Although many of us can identify with the tendency to keep objects either because they are beautiful, just in case, because they bring us nice memories or because we think that we can find some kind of use for them – from the evolutionary point of view we are essentially hunter-gatherers and we tend to to bring and keep objects in our life – that does not necessarily make us compulsive hoarders.
It is important to understand that it is a behavior and, as such, “occurs on a continuum, ranging from mild to severe“, explains Bratiotis.
When are we facing a case of compulsive accumulation or simply facing a person with a “collector’s soul”?
“Sometimes it’s a hard line to draw,” says Chasson, “but it becomes a problem and diagnosable when it causes impairment or distress for the individual or those around them.”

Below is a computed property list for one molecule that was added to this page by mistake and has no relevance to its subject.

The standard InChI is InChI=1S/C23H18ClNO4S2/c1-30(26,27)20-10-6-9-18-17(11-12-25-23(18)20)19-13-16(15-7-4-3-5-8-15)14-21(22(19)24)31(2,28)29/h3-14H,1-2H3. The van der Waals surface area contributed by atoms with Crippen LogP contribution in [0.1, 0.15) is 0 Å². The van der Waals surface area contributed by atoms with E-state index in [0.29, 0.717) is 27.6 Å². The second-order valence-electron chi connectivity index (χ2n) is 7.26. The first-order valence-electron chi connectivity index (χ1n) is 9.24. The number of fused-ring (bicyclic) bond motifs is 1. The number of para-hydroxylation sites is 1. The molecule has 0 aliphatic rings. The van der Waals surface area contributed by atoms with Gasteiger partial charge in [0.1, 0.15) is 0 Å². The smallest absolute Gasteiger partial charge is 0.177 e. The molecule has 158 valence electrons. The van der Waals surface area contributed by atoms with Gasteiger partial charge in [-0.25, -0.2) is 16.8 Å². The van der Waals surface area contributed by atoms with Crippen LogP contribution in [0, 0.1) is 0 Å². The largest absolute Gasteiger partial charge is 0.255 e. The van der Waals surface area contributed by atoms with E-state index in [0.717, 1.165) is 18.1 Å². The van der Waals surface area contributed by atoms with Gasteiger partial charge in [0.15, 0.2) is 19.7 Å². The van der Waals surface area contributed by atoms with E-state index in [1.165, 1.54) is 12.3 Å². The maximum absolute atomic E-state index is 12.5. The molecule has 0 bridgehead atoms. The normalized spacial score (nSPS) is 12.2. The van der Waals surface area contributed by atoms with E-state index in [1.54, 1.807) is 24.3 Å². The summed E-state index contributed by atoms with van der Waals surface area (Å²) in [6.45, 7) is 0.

Also when thedaily activity within the home is impeded by clutter and accumulation.
You probably have in your head the image of a house full to the ceiling of useless things, where a pin does not fit, with a mountain of accumulated objects that barely leaves room for its owner -a person of middle age or older- to pass through the gate.
It’s not ill-advised, but these are the most extreme casess, and those that arrive -for obvious reasons- in the news and television programs.
To get a more accurate picture you can refer to the photo below, which is one of the resources used to assess when hoarding has become a mental health issue.
It is part of a series of images showing 9 photos of a living room, 9 of a kitchen and 9 of a bedroom, ordered from 1 to 9 according to the number of objects accumulated (1 is without clutter, 9 is the most severe).
They come from a study published in the Journal of Psychopathology and Behavioral Assessment in 2008, and indicate that, above 3, we are in the presence of a compulsive hoarder.